The Week That Was: The Big Stories in Indian Country, February 28, 2016
High-profile appointments, solar energy for an entire rez, and the debunking of a long-held myth about Natives and alcoholism dominated a positive-news-filled week for Indian country. There were also some downers, but we will put them at the end.
FEELING THE BERN: Democratic Presidential candidate Bernie Sanders continued to be pressed about whether he would protect Native lands and honor the treaties, most recently during a town hall where he appeared with rival Hillary Clinton. In reply, Sanders called the treatment of Native Americans by the U.S. government a “disgrace” and reminded the audience of legislation he had co-sponsored to keep fossil fuels underneath public lands in the ground. Sanders has also formed a Native American policy committee and named Ojibwe Tara Houska as Native American advisor to his campaign. The lawyer and ICTMN contributor, Couchiching First Nation, will field press inquiries, recruit voters—particularly Native Americans—and assist with drafting Sanders’ Native American policy. Perhaps unsurprisingly, support appears to be growing for Sanders in Indian country, according to one analysis.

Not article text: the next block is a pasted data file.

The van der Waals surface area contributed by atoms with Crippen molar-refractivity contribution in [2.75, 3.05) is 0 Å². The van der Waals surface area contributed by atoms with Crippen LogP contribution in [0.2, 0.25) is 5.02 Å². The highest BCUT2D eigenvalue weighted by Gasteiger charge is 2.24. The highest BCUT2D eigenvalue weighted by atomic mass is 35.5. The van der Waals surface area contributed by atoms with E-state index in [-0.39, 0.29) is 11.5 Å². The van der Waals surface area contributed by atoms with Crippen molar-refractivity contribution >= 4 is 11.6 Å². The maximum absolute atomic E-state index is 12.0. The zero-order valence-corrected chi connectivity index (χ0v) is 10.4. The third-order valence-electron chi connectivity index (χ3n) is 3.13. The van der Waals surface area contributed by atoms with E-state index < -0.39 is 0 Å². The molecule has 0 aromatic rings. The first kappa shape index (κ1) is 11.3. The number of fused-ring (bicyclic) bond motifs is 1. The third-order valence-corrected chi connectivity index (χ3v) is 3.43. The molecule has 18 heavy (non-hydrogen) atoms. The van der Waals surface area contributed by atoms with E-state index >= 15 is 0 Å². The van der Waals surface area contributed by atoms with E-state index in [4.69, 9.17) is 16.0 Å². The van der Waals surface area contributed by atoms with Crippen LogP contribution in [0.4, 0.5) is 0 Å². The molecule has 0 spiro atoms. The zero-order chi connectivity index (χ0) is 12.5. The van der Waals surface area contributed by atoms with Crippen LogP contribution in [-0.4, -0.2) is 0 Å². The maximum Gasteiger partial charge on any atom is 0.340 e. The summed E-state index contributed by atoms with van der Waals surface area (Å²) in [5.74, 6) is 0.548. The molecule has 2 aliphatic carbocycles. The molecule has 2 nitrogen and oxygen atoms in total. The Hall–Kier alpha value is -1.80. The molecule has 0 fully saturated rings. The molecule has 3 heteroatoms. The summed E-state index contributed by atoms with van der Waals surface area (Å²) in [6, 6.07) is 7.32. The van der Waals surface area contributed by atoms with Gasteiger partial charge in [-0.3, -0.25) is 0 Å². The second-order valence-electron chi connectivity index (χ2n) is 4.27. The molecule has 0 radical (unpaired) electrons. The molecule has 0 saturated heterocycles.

NOW FOR THE MATH: The numbers point to Hillary Clinton and Donald Trump getting the nominations for their respective Democratic and Republican parties, though that could shift, according to Mark Trahant’s analysis.
COMING UP THE REAR: Rear-runner Republican Ted Cruz is trying to garner support by promising to return federal land in Nevada to “its rightful owners” in a new ad that pledges to take it away from “bureaucrats” in Washington D.C. He does not, in his 30-second spot, mention the first owners, who have inhabited the place for 10,000-plus years.